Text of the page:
My understanding of the Bhagavad Gita

Reflections and summary of the Bhagavad Gita from yogi at BSY. These are the reflections and take-aways highlighting the principles you can practice on and off the mat.

Gita Wisdom by Joshua M. Greene is a translation of India’s ancient text, The Bhagavad Gita. The Gita contains a dialogue between Arjuna and Krishna when Arjuna becomes in conflict with having to go into battle, fighting his own friends, family, and teachers. There on the battlefield, he calls for Krishna and the 18 chapter break down the conversation between them that explain the importance of going into battle as his dharma, as act of service and devotion to God. Through this dialogue Arjuna gains clarity and moves into war.

Arjuna is representative of the individual or really anyone, making the reading relatable for the reader. Krishna is representative of God or the divine. Krishna speaks to Arjuna about how death and this form are not the ultimate reality - what and who Arjuna truly is can never be destroyed. To act despite doubt in service shows loving devotion. It is a lesson on faith and giving up control of outcomes for the greater good.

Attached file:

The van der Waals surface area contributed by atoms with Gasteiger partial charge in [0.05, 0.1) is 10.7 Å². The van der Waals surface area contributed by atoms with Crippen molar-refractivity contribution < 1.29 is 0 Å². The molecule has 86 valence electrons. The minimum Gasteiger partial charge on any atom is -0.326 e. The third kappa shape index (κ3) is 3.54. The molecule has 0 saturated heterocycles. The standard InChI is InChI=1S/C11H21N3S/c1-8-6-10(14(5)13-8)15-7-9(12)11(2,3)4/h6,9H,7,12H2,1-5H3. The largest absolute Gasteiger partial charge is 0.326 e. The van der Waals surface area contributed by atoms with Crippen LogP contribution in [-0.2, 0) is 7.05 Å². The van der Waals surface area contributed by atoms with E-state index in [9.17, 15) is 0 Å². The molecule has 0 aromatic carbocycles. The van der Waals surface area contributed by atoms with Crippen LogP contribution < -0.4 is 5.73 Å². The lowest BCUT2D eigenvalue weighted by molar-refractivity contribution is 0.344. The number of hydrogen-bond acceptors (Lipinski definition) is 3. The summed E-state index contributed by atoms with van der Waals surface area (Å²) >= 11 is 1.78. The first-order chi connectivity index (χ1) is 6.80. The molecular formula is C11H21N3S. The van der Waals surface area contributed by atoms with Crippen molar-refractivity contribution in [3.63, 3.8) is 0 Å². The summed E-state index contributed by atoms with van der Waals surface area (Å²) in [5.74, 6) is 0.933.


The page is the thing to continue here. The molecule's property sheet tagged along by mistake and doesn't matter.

Krishna goes on to talk about karma yoga, how following ones dharma without attachment to results is the correct way to act in the world. In the Gita is refers to going into battle, but we all have our own battles in our lives. Acting out our path, responsibilities, and duties is the guide to living, despite what the consequences may be. If we stay in this self seeking state the result can affect our decision making and ultimately living in our own self will.

The conversation on the fluctuations of the mind struck me. That has been such a large part of practicing yoga and keeping a steady practice. Watching the mind chatter, the fluctuations, and working through it. The Gita says on verse 6.34 “It is more difficult to control the mind, than to control the wind.” This is the work. Through the Gita we learn about the path we are on, while difficult and full of doubt, to keep going despite results. Following your dharma is the path of life. When acting of service or with devotion you are given the strength to confront even the most difficult situations.


Chelsey Fowler